Lezant  Cornwall


In 1870-72, John Marius Wilson's Imperial Gazetteer of England and Wales described Lezant like this:

LEZANT, a parish in Launceston district, Cornwall; between the rivers Inny and Tamar, 4 miles S of Launceston r. station. It contains the villages of Trebollet, Trekenna, and Rezare, and the hamlet of Trewarlet; and its Post town is Launceston. Acres, 4,560. Real property, £5,036. Pop., 815. ...

Houses, 176. The property is divided among a few. Landew, formerly the seat of the Herles, is a chief residence. Trecarrell, now an ivied ruin, was a mansion partly built by Sir John Trecarrell, but never finished. A lead mine is near Landew. The living is a rectory in the diocese of Exeter. Value, £406.* Patron, the Bishop of Exeter. The church is ancient, has a pinnacled tower, and contains monuments of the Herles, the Trecarells, and the Trefusises. There were formerly chapels at Landew and Trecarrell. There are now chapels for Baptists, Wesleyans, and Free Methodists; also national and infant schools.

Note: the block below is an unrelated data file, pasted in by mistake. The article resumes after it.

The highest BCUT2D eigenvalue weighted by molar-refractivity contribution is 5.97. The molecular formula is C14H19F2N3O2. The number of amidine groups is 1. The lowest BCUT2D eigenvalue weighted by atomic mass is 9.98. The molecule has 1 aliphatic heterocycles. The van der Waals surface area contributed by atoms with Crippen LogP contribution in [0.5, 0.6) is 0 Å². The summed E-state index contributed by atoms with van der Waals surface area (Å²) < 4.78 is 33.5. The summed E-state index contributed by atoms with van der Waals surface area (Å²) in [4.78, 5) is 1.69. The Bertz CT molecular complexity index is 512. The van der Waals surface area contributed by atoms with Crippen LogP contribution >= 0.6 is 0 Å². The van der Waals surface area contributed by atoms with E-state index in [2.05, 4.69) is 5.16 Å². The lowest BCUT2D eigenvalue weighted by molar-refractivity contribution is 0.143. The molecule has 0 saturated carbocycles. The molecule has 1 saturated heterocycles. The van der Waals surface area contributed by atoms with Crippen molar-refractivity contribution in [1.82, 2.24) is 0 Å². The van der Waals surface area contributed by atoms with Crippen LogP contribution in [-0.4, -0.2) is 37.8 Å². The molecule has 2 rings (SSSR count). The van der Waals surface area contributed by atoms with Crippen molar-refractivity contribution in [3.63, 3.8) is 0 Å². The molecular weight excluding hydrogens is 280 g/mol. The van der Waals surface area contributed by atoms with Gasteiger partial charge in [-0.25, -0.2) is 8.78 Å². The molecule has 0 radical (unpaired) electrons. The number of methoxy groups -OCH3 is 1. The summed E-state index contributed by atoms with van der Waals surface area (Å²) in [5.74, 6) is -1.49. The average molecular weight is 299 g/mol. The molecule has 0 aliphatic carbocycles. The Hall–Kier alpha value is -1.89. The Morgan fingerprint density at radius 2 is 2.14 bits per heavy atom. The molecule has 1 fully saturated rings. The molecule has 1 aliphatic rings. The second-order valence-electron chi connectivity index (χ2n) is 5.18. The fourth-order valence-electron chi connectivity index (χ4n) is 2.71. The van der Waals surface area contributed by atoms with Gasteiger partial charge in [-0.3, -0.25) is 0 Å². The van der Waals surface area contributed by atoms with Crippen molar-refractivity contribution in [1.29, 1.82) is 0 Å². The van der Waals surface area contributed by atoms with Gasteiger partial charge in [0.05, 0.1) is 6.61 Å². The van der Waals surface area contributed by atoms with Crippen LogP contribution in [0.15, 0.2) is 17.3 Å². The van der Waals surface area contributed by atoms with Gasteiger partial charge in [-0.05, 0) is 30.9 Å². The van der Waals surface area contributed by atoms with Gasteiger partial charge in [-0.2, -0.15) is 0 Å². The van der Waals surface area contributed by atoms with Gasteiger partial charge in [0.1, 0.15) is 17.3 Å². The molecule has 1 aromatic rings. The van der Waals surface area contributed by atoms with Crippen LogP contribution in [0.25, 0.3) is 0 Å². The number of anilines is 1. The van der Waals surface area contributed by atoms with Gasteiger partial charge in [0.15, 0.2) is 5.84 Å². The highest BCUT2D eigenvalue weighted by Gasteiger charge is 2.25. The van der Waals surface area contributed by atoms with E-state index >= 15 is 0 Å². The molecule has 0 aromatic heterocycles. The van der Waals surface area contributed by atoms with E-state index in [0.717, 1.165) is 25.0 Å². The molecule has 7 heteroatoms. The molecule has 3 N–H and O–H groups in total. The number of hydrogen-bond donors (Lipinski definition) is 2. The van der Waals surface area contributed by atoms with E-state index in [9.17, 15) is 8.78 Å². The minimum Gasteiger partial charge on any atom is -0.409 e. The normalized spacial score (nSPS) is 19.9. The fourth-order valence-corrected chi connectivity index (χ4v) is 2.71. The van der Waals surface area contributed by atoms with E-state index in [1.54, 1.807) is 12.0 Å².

Lezant through time

Lezant is now part of North Cornwall district. Click here for graphs and data of how North Cornwall has changed over two centuries. For statistics about Lezant itself, go to Units and Statistics.

How to reference this page:

GB Historical GIS / University of Portsmouth, History of Lezant in North Cornwall | Map and description, A Vision of Britain through Time.


Date accessed: 17th May 2021

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